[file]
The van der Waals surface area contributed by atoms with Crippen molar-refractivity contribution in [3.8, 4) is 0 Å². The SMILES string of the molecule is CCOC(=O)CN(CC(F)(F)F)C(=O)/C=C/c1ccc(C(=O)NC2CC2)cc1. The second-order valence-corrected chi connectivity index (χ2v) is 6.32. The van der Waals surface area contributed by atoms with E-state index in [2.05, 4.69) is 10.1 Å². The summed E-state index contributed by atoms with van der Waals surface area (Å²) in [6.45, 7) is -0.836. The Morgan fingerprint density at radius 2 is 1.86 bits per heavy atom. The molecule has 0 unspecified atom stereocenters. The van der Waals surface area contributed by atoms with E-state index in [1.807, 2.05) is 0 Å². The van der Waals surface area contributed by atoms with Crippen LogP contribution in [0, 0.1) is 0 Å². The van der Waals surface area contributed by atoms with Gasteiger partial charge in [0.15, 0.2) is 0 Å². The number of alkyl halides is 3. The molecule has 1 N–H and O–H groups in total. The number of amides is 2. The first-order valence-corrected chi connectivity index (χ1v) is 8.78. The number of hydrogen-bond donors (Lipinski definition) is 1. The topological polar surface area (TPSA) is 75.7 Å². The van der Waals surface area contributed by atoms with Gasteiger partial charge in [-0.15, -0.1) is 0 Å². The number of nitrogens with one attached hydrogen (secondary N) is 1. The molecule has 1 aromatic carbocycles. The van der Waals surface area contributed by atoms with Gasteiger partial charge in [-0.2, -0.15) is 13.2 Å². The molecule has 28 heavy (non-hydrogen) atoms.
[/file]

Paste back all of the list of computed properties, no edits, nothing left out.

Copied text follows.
The van der Waals surface area contributed by atoms with Crippen molar-refractivity contribution in [3.8, 4) is 0 Å². The SMILES string of the molecule is CCOC(=O)CN(CC(F)(F)F)C(=O)/C=C/c1ccc(C(=O)NC2CC2)cc1. The second-order valence-corrected chi connectivity index (χ2v) is 6.32. The van der Waals surface area contributed by atoms with E-state index in [2.05, 4.69) is 10.1 Å². The summed E-state index contributed by atoms with van der Waals surface area (Å²) in [6.45, 7) is -0.836. The Morgan fingerprint density at radius 2 is 1.86 bits per heavy atom. The molecule has 0 unspecified atom stereocenters. The van der Waals surface area contributed by atoms with E-state index in [1.807, 2.05) is 0 Å². The van der Waals surface area contributed by atoms with Crippen LogP contribution in [0, 0.1) is 0 Å². The van der Waals surface area contributed by atoms with Gasteiger partial charge in [0.15, 0.2) is 0 Å². The number of alkyl halides is 3. The molecule has 1 N–H and O–H groups in total. The number of amides is 2. The first-order valence-corrected chi connectivity index (χ1v) is 8.78. The number of hydrogen-bond donors (Lipinski definition) is 1. The topological polar surface area (TPSA) is 75.7 Å². The van der Waals surface area contributed by atoms with Gasteiger partial charge in [-0.15, -0.1) is 0 Å². The number of nitrogens with one attached hydrogen (secondary N) is 1. The molecule has 1 aromatic carbocycles. The van der Waals surface area contributed by atoms with Gasteiger partial charge in [-0.2, -0.15) is 13.2 Å². The molecule has 28 heavy (non-hydrogen) atoms.